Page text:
Why Alec Baldwin & Kim Basinger's Daughter Didn't Speak to Them for a Year
The model recently opened up about the disorder that "tortured" her for years.
Growing up in the limelight can be hard for any child. Ireland Baldwin knows that all too well—and recently opened up about the struggles she's experienced as the daughter of A-list actors Alec Baldwin and Kim Basinger.
The 26-year-old model has been in the headlines before, thanks to her parents' contentious divorce and an infamous voicemail message left for her by her father when she was just 11 years old. But following a recent appearance on Red Table Talk, during which she revealed that she didn't speak to her parents for about a year, she's once again making waves. Read on to find out what health issue she says was behind the estrangement—and how she's using her harrowing experience to help others.
Being the child of famous parents wasn't easy for Baldwin.
Speaking with singer, actor, and Red Table Talk co-host Willow Smith, Baldwin found common ground in their mutual experience growing up as the child of celebrities. "My anxiety is so deep and rooted in that," Baldwin said, referring to her constant struggle to "individualize" from her parents. While both young women said they've dealt with mental health issues, including anxiety, from a young age, Baldwin also discussed her battle with body image and eating disorders.
Baldwin has been open on social media about her past struggles with both anorexia and bulimia and how they've impacted her life. In an 2018 Instagram story, she shared "I would eat a meal… and have to run to the nearest bathroom or find digestive pills or run until I couldn't feel my legs right before bed."
Her parents' divorce and comparisons to her mother led to mental health struggles.
Kim Basinger, who made a guest appearance on Red Table Talk alongside her daughter, went through what she described as a "heavy duty" divorce from Ireland's father, Alec Baldwin, in 2002. Ireland was just seven years old and began experiencing anxiety around that time, although as she explained on the episode, "I didn't really want to call it anxiety for a long time."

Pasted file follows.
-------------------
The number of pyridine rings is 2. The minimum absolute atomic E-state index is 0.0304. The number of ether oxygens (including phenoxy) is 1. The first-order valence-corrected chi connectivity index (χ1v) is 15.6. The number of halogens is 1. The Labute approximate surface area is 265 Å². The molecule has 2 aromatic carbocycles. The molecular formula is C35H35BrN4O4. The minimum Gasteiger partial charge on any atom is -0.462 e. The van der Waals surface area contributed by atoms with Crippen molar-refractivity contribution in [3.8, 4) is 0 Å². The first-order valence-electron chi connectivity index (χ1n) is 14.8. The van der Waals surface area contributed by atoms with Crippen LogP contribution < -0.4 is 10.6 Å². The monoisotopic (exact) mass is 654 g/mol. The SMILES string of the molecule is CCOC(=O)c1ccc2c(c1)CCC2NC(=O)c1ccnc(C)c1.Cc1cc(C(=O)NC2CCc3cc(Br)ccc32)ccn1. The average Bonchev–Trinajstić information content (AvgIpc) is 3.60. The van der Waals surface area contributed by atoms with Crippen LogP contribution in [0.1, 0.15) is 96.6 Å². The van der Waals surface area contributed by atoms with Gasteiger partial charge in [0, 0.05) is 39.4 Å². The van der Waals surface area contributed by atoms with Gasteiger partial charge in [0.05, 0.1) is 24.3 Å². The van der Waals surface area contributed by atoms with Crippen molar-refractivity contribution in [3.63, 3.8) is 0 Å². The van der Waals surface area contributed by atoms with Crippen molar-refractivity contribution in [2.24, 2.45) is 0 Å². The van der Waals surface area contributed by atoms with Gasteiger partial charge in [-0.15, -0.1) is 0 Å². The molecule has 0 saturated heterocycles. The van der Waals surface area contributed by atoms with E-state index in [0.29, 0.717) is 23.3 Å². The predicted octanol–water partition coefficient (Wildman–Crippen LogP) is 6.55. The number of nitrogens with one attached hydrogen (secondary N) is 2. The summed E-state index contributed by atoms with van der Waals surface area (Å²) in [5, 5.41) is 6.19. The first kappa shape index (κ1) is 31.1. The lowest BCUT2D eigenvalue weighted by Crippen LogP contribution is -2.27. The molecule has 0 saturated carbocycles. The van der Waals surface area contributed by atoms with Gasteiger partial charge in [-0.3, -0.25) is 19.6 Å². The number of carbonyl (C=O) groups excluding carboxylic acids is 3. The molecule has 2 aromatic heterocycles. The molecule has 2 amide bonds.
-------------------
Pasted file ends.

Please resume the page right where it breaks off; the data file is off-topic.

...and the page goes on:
Struggles with body image followed, beginning even before she started modeling at age 17, and were heightened as critics constantly compared her looks, figure, and weight with her mother's. "It ruined my brain," she said of her modeling experience. "I had already had so many body issues, eating disorders, all that stuff, before I even got into modeling, that at the beginning of my modeling career I was like 'why am I even doing this?'"
She says she "tortured" herself with eating disorders.
On top of the anxiety and eating disorders, Baldwin said she also endured several physically and mentally abusive relationships as a teenager, causing her to retreat into drugs and alcohol. "I just hit a total breaking point," she told Smith. "I was self-medicating with Xanax, and I was drinking. I had a night where I went way too far with drinking and taking pills because I couldn't even go to bed."
Ultimately, all of these issues led her to detach from her loved ones. "I had isolated all of my real friends, isolated my family. I had no control in anything in my life," she confessed. "I tortured myself with my eating disorders… I didn't talk to my parents for like a year. I saw them here and there. But I was so ashamed of what I had become and how I was living, and I just became this different person."
Now in recovery, Baldwin is using her experience to help others.
Having faced and overcome many of her past obstacles, Baldwin is now using her unique position to help others experiencing similar difficulties. In an August 2020 Instagram post, she announced she was six years free of her eating disorders and followed up with the encouraging message "So, you can do it."
On Red Table Talk, Basinger described her daughter as a "great teacher" and a "healer" for her as she's navigated her own mental health barriers. The Oscar-winning actress shared her experience with agoraphobia—an anxiety disorder which can manifest as a fear of leaving home—and said Baldwin helped her through it. "She's brought me out of my shell," she explained.
As she shared her own experience, Baldwin also gave a few words of advice on how to help people battling anxiety and other mental health problems. "Reach out to people. Check on people. Ask if they're okay," she advised. "Because anxiety manifests itself in a lot of ways, and it swirls and turns into depression. People feel trapped, like they don't have an escape. Be someone's escape."
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